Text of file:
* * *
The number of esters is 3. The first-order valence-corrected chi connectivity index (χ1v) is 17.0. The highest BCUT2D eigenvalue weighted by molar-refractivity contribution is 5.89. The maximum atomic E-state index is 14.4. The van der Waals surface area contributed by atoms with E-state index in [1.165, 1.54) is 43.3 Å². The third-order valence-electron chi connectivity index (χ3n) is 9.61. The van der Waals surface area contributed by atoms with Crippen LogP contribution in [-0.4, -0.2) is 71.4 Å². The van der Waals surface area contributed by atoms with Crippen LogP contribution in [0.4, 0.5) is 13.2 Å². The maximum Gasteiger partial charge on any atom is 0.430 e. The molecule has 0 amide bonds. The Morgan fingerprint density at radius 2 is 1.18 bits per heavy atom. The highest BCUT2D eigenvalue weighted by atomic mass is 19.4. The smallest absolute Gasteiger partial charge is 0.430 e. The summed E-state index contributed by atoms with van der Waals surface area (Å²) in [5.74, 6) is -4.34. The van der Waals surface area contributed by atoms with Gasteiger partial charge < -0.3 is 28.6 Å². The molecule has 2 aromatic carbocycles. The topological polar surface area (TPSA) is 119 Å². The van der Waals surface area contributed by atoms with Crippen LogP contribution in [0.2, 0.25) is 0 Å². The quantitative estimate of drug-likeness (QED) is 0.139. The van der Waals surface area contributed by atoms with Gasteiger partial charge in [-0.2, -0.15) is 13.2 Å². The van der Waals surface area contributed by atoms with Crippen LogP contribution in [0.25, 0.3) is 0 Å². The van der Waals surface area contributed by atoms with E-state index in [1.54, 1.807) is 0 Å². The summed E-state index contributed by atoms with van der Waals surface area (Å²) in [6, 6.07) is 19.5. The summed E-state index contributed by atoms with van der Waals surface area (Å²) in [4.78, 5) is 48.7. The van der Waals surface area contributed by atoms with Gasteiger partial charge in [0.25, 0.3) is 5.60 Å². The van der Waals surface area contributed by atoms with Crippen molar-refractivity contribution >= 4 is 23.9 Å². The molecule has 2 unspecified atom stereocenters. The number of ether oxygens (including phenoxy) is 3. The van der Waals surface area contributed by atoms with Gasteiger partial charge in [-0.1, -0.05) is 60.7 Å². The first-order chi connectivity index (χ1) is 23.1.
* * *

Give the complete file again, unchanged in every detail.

The number of esters is 3. The first-order valence-corrected chi connectivity index (χ1v) is 17.0. The highest BCUT2D eigenvalue weighted by molar-refractivity contribution is 5.89. The maximum atomic E-state index is 14.4. The van der Waals surface area contributed by atoms with E-state index in [1.165, 1.54) is 43.3 Å². The third-order valence-electron chi connectivity index (χ3n) is 9.61. The van der Waals surface area contributed by atoms with Crippen LogP contribution in [-0.4, -0.2) is 71.4 Å². The van der Waals surface area contributed by atoms with Crippen LogP contribution in [0.4, 0.5) is 13.2 Å². The maximum Gasteiger partial charge on any atom is 0.430 e. The molecule has 0 amide bonds. The Morgan fingerprint density at radius 2 is 1.18 bits per heavy atom. The highest BCUT2D eigenvalue weighted by atomic mass is 19.4. The smallest absolute Gasteiger partial charge is 0.430 e. The summed E-state index contributed by atoms with van der Waals surface area (Å²) in [5.74, 6) is -4.34. The van der Waals surface area contributed by atoms with Gasteiger partial charge < -0.3 is 28.6 Å². The molecule has 2 aromatic carbocycles. The topological polar surface area (TPSA) is 119 Å². The van der Waals surface area contributed by atoms with Crippen LogP contribution in [0.2, 0.25) is 0 Å². The quantitative estimate of drug-likeness (QED) is 0.139. The van der Waals surface area contributed by atoms with Gasteiger partial charge in [-0.2, -0.15) is 13.2 Å². The van der Waals surface area contributed by atoms with Crippen LogP contribution in [0.25, 0.3) is 0 Å². The van der Waals surface area contributed by atoms with E-state index in [1.54, 1.807) is 0 Å². The summed E-state index contributed by atoms with van der Waals surface area (Å²) in [6, 6.07) is 19.5. The summed E-state index contributed by atoms with van der Waals surface area (Å²) in [4.78, 5) is 48.7. The van der Waals surface area contributed by atoms with Gasteiger partial charge in [0.25, 0.3) is 5.60 Å². The van der Waals surface area contributed by atoms with Crippen molar-refractivity contribution >= 4 is 23.9 Å². The molecule has 2 unspecified atom stereocenters. The number of ether oxygens (including phenoxy) is 3. The van der Waals surface area contributed by atoms with Gasteiger partial charge in [-0.1, -0.05) is 60.7 Å². The first-order chi connectivity index (χ1) is 23.1.